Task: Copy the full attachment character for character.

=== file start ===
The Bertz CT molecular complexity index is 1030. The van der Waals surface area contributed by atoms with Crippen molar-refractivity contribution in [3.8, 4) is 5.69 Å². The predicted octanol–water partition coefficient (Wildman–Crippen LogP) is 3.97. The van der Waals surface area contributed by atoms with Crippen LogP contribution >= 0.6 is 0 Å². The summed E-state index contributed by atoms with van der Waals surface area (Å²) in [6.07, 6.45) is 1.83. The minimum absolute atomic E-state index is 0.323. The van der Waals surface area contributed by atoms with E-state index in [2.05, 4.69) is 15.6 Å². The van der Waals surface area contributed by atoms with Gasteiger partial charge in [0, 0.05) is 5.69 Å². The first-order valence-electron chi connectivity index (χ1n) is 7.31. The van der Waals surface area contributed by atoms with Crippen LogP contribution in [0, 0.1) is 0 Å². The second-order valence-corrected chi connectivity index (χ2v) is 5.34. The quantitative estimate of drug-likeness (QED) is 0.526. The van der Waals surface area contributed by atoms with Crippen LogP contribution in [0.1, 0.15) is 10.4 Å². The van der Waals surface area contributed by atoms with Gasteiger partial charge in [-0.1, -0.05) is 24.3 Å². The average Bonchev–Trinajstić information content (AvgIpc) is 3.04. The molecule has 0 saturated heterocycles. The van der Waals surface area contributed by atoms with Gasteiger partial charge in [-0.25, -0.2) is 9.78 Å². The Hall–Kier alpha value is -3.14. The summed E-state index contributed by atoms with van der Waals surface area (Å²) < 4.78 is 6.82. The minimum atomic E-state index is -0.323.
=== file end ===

The Bertz CT molecular complexity index is 1030. The van der Waals surface area contributed by atoms with Crippen molar-refractivity contribution in [3.8, 4) is 5.69 Å². The predicted octanol–water partition coefficient (Wildman–Crippen LogP) is 3.97. The van der Waals surface area contributed by atoms with Crippen LogP contribution >= 0.6 is 0 Å². The summed E-state index contributed by atoms with van der Waals surface area (Å²) in [6.07, 6.45) is 1.83. The minimum absolute atomic E-state index is 0.323. The van der Waals surface area contributed by atoms with E-state index in [2.05, 4.69) is 15.6 Å². The van der Waals surface area contributed by atoms with Gasteiger partial charge in [0, 0.05) is 5.69 Å². The first-order valence-electron chi connectivity index (χ1n) is 7.31. The van der Waals surface area contributed by atoms with Crippen LogP contribution in [0, 0.1) is 0 Å². The second-order valence-corrected chi connectivity index (χ2v) is 5.34. The quantitative estimate of drug-likeness (QED) is 0.526. The van der Waals surface area contributed by atoms with Crippen LogP contribution in [0.1, 0.15) is 10.4 Å². The van der Waals surface area contributed by atoms with Gasteiger partial charge in [-0.1, -0.05) is 24.3 Å². The average Bonchev–Trinajstić information content (AvgIpc) is 3.04. The molecule has 0 saturated heterocycles. The van der Waals surface area contributed by atoms with Gasteiger partial charge in [-0.25, -0.2) is 9.78 Å². The Hall–Kier alpha value is -3.14. The summed E-state index contributed by atoms with van der Waals surface area (Å²) < 4.78 is 6.82. The minimum atomic E-state index is -0.323.